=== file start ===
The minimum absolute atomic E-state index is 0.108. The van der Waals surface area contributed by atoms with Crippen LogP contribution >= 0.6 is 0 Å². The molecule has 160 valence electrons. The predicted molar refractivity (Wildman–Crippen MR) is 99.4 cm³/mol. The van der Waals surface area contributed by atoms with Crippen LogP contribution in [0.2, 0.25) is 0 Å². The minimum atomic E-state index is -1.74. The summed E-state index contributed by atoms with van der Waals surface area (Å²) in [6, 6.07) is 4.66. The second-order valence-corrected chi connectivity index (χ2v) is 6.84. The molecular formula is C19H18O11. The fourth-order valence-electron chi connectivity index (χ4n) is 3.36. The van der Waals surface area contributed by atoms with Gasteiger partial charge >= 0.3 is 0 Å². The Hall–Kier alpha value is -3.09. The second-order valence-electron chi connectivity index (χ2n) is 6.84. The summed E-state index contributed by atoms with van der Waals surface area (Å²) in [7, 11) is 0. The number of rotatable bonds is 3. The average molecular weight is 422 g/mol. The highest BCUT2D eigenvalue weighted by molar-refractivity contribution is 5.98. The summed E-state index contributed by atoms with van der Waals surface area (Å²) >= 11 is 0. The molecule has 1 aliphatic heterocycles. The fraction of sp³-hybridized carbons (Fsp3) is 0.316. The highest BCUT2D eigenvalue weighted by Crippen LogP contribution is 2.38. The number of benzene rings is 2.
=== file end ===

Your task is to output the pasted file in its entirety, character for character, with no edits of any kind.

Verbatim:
The minimum absolute atomic E-state index is 0.108. The van der Waals surface area contributed by atoms with Crippen LogP contribution >= 0.6 is 0 Å². The molecule has 160 valence electrons. The predicted molar refractivity (Wildman–Crippen MR) is 99.4 cm³/mol. The van der Waals surface area contributed by atoms with Crippen LogP contribution in [0.2, 0.25) is 0 Å². The minimum atomic E-state index is -1.74. The summed E-state index contributed by atoms with van der Waals surface area (Å²) in [6, 6.07) is 4.66. The second-order valence-corrected chi connectivity index (χ2v) is 6.84. The molecular formula is C19H18O11. The fourth-order valence-electron chi connectivity index (χ4n) is 3.36. The van der Waals surface area contributed by atoms with Gasteiger partial charge >= 0.3 is 0 Å². The Hall–Kier alpha value is -3.09. The second-order valence-electron chi connectivity index (χ2n) is 6.84. The summed E-state index contributed by atoms with van der Waals surface area (Å²) in [7, 11) is 0. The number of rotatable bonds is 3. The average molecular weight is 422 g/mol. The highest BCUT2D eigenvalue weighted by molar-refractivity contribution is 5.98. The summed E-state index contributed by atoms with van der Waals surface area (Å²) >= 11 is 0. The molecule has 1 aliphatic heterocycles. The fraction of sp³-hybridized carbons (Fsp3) is 0.316. The highest BCUT2D eigenvalue weighted by Crippen LogP contribution is 2.38. The number of benzene rings is 2.